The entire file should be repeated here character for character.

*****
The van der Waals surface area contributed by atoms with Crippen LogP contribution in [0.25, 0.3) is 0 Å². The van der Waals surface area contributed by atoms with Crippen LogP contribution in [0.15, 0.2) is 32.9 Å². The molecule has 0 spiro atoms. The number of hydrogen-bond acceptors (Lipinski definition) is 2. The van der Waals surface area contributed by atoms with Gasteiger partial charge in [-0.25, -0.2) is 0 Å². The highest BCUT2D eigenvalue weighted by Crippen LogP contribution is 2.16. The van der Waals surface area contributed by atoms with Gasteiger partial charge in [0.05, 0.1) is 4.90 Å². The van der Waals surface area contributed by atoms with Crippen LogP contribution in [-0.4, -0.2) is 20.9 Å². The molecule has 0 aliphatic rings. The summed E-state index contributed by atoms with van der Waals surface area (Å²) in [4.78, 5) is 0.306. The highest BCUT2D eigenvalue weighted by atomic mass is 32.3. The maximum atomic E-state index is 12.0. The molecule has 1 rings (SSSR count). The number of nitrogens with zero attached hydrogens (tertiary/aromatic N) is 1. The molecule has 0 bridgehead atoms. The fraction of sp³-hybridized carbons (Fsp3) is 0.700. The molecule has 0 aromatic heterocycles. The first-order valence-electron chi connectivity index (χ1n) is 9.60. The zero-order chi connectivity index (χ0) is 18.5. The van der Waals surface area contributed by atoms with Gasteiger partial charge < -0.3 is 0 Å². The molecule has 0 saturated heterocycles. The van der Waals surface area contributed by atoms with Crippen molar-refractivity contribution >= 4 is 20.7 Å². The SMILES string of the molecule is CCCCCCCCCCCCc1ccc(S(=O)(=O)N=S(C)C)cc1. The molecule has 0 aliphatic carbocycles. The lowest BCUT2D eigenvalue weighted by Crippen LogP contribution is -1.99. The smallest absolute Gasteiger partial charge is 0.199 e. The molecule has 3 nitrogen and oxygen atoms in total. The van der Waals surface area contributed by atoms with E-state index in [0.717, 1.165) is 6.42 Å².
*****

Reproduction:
The van der Waals surface area contributed by atoms with Crippen LogP contribution in [0.25, 0.3) is 0 Å². The van der Waals surface area contributed by atoms with Crippen LogP contribution in [0.15, 0.2) is 32.9 Å². The molecule has 0 spiro atoms. The number of hydrogen-bond acceptors (Lipinski definition) is 2. The van der Waals surface area contributed by atoms with Gasteiger partial charge in [-0.25, -0.2) is 0 Å². The highest BCUT2D eigenvalue weighted by Crippen LogP contribution is 2.16. The van der Waals surface area contributed by atoms with Gasteiger partial charge in [0.05, 0.1) is 4.90 Å². The van der Waals surface area contributed by atoms with Crippen LogP contribution in [-0.4, -0.2) is 20.9 Å². The molecule has 0 aliphatic rings. The summed E-state index contributed by atoms with van der Waals surface area (Å²) in [4.78, 5) is 0.306. The highest BCUT2D eigenvalue weighted by atomic mass is 32.3. The maximum atomic E-state index is 12.0. The molecule has 1 rings (SSSR count). The number of nitrogens with zero attached hydrogens (tertiary/aromatic N) is 1. The molecule has 0 bridgehead atoms. The fraction of sp³-hybridized carbons (Fsp3) is 0.700. The molecule has 0 aromatic heterocycles. The first-order valence-electron chi connectivity index (χ1n) is 9.60. The zero-order chi connectivity index (χ0) is 18.5. The van der Waals surface area contributed by atoms with Gasteiger partial charge < -0.3 is 0 Å². The molecule has 0 saturated heterocycles. The van der Waals surface area contributed by atoms with Crippen molar-refractivity contribution >= 4 is 20.7 Å². The SMILES string of the molecule is CCCCCCCCCCCCc1ccc(S(=O)(=O)N=S(C)C)cc1. The molecule has 0 aliphatic carbocycles. The lowest BCUT2D eigenvalue weighted by Crippen LogP contribution is -1.99. The smallest absolute Gasteiger partial charge is 0.199 e. The molecule has 3 nitrogen and oxygen atoms in total. The van der Waals surface area contributed by atoms with E-state index in [0.717, 1.165) is 6.42 Å².